The Colorado Oil & Gas Conservation Commission issued new rules aimed at enhancing local communities’ participation in locating and planning for future oil and gas operations. The rules require operators to notify local governments earlier when activity will be adjacent to communities, call for additional mitigation measures and best management practices there, and encourage sharing of more information between producers and residents.
Local government representatives who participated in the rules’ formulation applauded the outcome when COGCC issued the rules on Jan. 25. Oil and gas groups in the state were disappointed, but said they would continue to participate in discussions.
The rules specifically address Recommendations 17 and 20, which were among nine of several that two thirds of the Governor’s Oil & Gas Task Force approved on Feb. 24, 2015, according to Colorado’s Department of Environmental Resources (DER), of which COGCC is a part. In 2011 Gov. John W. Hickenlooper (D) formed the task force to strengthen state oversight.
DER noted that of the nine, two required action by the state’s general assembly, two called for actions by other agencies, and five required action by COGCC, which determined that only two required rulemakings. These came following 3½ days of testimony on the proposed rules dating to late 2015, three stakeholder meetings in October, and 11 statewide outreach meetings this past summer with 39 local governments and several citizen and industry groups, it said.
“The new rules provide meaningful opportunity for operators and local governments to negotiate siting issues early in the permitting process,” said Kirby Wynn, oil and gas liaison for Garfield County who represented a coalition of Western Slope local governments at the rulemaking.
Industry groups are critical
The Colorado Petroleum Council, which is part of the American Petroleum Institute, and Colorado Oil & Gas Association separately said on Jan. 25 that they were disappointed with COGCC’s final rules. “Despite industry’s significant and meaningful involvement, and submission of reasonable solutions to recognized problems with the draft rules, certain portions of the [final rules] remain problematic, unsupported by reasonable or technical basis, and unclear as to the intent and purpose,” COGA Pres. Dan Hailey said.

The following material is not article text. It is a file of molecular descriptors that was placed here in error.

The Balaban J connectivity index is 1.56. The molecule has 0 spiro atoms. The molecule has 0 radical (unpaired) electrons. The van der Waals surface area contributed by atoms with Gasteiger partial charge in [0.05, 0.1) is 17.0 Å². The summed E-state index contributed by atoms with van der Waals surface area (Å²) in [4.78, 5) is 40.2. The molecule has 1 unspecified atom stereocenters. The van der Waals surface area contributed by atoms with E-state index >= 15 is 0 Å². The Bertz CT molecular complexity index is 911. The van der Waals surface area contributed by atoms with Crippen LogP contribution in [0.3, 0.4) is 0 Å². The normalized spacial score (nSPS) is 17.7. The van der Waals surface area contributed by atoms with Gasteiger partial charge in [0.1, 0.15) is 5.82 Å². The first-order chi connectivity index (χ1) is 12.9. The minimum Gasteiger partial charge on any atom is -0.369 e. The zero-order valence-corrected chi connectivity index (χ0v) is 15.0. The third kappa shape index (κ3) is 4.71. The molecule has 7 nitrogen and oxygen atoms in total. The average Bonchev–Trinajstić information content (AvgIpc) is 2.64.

A significant portion of the final rules go far beyond the task force’s recommendations, maintained CPC Executive Director Traceee Bentley. “Attempting to regulate relationships via regulatory rulemakings is extremely difficult, as demonstrated by this process,” she said. “The oil and gas industry will continue dialogue with local governments and all stakeholders on proposals that support Colorado’s economic prosperity and benefits to consumers.”
COGA said it is concerned essentially with five main aspects of COGCC’s final rules:
• Their use of the term “oil and gas location” in its definition of a Large Urban Mitigation Area (LUMA) facility refers to gathering, treatment, and processing operations which neither Recommendation 17 nor the rulemaking were intended to cover.
• The rules’ provisions for existing surface use agreements (SUAs) did not include, as COGA requested, that all existing SUAs, which contemplate a specific location within a LUMA be grandfathered in. “This exception is critical to ensuring that the state cannot interfere with private contractual rights,” COGA said.
• The rules make a change in COGCC’s Proximate Local Governments/Growth Management Areas Rule requiring operators to register with counties, which COGA said are not part of the original rule. “Proximate Local Governments was specifically discussed and rejected during Task Force deliberations,” the association said.
• The rules propose 90 days (with local government agreement) and 150 days (with no agreement) for COGCC to hold hearings, which COGA considers unnecessary. It said that an alternative it and the Colorado Petroleum Association supported for a 75-day review of drilling permit applications following a completeness check would be sufficient.
• The commission adopted new language for a 45 day preapplication notice to proximate local governments while the preapplication notice to the local government with land-use authority remained at 30 days. COGA said while it and CPA were not allowed to voice opposition to this change, the groups are concerned about unintended consequences of putting proximate local government needs before the local government of jurisdiction.
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